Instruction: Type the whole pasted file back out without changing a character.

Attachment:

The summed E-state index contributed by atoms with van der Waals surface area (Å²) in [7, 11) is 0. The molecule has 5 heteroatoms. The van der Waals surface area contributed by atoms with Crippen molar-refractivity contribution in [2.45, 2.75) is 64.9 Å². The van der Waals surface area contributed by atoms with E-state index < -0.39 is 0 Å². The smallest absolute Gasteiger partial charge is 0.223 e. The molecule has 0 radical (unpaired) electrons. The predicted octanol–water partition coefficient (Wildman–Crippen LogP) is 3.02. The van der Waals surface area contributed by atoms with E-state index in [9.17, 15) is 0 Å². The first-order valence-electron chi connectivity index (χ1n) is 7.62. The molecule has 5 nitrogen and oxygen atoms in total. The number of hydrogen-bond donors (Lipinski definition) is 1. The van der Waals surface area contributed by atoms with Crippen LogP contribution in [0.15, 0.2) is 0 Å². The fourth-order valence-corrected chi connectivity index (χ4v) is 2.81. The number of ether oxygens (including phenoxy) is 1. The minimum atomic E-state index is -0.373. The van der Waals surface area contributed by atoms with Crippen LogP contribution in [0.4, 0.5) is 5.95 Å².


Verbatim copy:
The summed E-state index contributed by atoms with van der Waals surface area (Å²) in [7, 11) is 0. The molecule has 5 heteroatoms. The van der Waals surface area contributed by atoms with Crippen molar-refractivity contribution in [2.45, 2.75) is 64.9 Å². The van der Waals surface area contributed by atoms with E-state index < -0.39 is 0 Å². The smallest absolute Gasteiger partial charge is 0.223 e. The molecule has 0 radical (unpaired) electrons. The predicted octanol–water partition coefficient (Wildman–Crippen LogP) is 3.02. The van der Waals surface area contributed by atoms with E-state index in [9.17, 15) is 0 Å². The first-order valence-electron chi connectivity index (χ1n) is 7.62. The molecule has 5 nitrogen and oxygen atoms in total. The number of hydrogen-bond donors (Lipinski definition) is 1. The van der Waals surface area contributed by atoms with Crippen LogP contribution in [0.15, 0.2) is 0 Å². The fourth-order valence-corrected chi connectivity index (χ4v) is 2.81. The number of ether oxygens (including phenoxy) is 1. The minimum atomic E-state index is -0.373. The van der Waals surface area contributed by atoms with Crippen LogP contribution in [0.4, 0.5) is 5.95 Å².